Cobell’s tour of South Dakota reservations begins on Pine Ridge Reservation with an informational meeting from 1 p.m. to 5 p.m. Sunday at the Oglala Lakota College center in Kyle. According to a tentative schedule, it continues with a 1 p.m. meeting Monday at Sinte Gleska University in Mission on the Rosebud Reservation. She will attend a meeting from 10:30 a.m. to 2:30 p.m. Tuesday at the Eagle Butte High School Auditorium and from 5 p.m. to 8 p.m. Tuesday at Sitting Bull College in Fort Yates, N.D., on Standing Rock Reservation.

    Two Bulls will host a public meeting about the negotiated settlement at 10 a.m. Monday at the Little Wound School in Kyle, but it is unclear if Cobell will attend.

The Oglala Sioux Tribe has yet to take a position on the settlement. But Myron Pourier of the tribe’s Fifth Member’s Office says he personally opposes it.

“I feel like we’re settling for pennies on a dollar again,” he tells the Journal. “We need to bring it back to the drawing board.”

In addition to her speaking tour, Cobell answers questions about the case online every week in her Ask Elouise column. You can access it directly here, or look for a summary and links weekly on Buffalo Post.

Gwen Florio

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Emerald Elk, a maintenance worker with the Oglala Sioux Tribe, clears snow from one of the entrances to the Wounded Knee housing area after last month's blizzard. (Kristina Barker/Rapid City Journal)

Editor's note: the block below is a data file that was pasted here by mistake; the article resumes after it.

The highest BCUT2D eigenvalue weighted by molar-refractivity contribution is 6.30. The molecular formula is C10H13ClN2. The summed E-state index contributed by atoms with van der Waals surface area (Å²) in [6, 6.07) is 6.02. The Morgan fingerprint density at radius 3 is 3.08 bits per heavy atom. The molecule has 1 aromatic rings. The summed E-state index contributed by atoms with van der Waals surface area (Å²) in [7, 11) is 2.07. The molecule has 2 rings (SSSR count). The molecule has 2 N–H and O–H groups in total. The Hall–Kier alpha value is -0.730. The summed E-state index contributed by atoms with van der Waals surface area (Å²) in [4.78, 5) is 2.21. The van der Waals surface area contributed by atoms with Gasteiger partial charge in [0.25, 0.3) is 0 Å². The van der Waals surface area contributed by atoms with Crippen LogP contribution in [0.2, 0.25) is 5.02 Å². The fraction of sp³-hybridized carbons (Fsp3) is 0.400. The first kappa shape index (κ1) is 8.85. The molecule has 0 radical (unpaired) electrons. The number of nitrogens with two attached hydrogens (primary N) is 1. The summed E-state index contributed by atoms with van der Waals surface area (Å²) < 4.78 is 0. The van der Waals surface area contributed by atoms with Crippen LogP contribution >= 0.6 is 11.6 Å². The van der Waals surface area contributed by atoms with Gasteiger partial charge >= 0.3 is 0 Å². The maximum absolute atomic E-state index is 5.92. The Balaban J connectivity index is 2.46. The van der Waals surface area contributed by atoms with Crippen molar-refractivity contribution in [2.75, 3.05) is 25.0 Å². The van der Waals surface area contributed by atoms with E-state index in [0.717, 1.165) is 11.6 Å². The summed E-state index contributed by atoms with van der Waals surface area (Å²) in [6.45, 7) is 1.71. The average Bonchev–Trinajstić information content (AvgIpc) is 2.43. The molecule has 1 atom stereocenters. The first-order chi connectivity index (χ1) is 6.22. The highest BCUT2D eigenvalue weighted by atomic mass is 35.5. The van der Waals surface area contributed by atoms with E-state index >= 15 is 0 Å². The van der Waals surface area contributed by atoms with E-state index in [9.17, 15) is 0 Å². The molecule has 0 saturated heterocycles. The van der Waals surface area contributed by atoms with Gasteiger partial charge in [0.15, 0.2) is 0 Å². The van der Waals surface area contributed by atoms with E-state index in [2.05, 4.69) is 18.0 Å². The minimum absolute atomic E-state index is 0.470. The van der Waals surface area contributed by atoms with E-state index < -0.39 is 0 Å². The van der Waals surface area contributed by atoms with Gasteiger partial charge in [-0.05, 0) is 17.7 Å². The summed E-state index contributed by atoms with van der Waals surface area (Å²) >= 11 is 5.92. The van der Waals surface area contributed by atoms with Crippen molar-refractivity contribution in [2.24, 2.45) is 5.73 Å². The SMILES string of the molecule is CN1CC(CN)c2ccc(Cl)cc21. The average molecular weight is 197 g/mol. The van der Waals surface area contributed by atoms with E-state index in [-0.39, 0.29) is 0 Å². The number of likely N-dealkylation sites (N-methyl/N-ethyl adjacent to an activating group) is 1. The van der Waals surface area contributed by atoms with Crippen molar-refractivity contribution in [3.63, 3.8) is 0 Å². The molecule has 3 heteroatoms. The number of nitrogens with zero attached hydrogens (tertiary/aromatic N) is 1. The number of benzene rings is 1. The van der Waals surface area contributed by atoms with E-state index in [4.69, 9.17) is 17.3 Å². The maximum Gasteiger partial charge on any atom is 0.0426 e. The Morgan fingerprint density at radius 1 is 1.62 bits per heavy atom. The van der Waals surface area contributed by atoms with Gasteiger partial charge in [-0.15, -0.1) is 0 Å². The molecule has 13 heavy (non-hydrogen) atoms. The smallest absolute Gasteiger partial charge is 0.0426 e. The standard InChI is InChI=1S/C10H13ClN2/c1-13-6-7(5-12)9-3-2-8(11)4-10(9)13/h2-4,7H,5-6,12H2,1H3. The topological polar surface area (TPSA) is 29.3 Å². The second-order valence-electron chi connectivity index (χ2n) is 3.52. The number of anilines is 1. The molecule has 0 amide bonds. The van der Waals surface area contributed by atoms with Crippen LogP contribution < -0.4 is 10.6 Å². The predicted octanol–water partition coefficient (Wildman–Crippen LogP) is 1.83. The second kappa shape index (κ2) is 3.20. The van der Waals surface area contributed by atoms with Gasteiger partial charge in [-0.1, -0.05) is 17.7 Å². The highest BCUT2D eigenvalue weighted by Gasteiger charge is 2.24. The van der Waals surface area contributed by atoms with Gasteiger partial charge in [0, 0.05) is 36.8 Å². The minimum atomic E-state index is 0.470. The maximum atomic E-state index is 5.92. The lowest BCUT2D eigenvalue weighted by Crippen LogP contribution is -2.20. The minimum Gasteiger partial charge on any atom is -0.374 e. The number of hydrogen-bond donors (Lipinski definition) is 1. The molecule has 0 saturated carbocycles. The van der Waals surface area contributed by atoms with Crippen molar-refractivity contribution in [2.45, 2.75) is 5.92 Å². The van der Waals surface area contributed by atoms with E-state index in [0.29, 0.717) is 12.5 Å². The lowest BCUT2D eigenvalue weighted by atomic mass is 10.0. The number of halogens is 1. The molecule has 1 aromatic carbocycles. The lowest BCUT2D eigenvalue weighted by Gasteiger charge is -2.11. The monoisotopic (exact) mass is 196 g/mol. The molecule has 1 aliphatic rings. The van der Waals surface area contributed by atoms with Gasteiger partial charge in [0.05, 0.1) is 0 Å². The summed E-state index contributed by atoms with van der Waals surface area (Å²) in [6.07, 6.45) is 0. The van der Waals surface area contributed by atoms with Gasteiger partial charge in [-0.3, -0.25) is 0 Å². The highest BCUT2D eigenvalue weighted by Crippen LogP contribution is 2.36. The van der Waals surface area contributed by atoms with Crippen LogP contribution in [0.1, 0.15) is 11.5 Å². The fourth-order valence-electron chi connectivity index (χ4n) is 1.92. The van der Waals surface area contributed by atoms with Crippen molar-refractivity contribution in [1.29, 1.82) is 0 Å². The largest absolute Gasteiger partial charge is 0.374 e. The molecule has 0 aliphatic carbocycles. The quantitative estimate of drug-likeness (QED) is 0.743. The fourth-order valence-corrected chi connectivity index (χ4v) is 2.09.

Emerald Elk, a maintenance worker with the Oglala Sioux Tribe, clears snow from one of the entrances to the Wounded Knee housing area after last month's blizzard. (Kristina Barker/Rapid City Journal)


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By most accounts, the Christmas Day blizzard that socked South Dakota was a disaster, especially on places like the Pine Ridge Indian Reservation, where many people were stranded and ran short of fuel and food, and tribal President Theresa Two Bulls declared a state of emergency.

But the blizzard has brought about one good thing: The process of determining who needed help urgently means the tribe now knows who its shut-ins are and where they’re located, according to this Rapid City (S.D.) Journal story.

“Thanks to the blizzard, a complete list has been compiled,” says Monica Terkildsen, acting Oglala Sioux Tribe emergency management director.

    For the first time, the tribe will keep an updated, centralized list of dialysis patients, hospice patients and others with life-threatening chronic health conditions — identified only by a color code — that is cross-referenced to a reservation-wide map in the case of a blizzard or other emergency. The medical I.D. map contains blue marks for dialysis patients, red marks for cancer patients and yellow marks for those with other chronic health conditions, such as asthma or chronic obstructive pulmonary disease, Terkildsen said.

Verna White Bull, 71, a longtime dialysis patient who drives 90 miles each way for her treatment, says that’s a comfort to her.

“I feel good about it,” she says.

Gwen Florio

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Correctional officer Wamniyomni Bear Runner works her station in the direct supervision male housing portion of the Oglala Tribal Offenders Facility in Pine Ridge. (Kristina Barker/Rapid City Journal)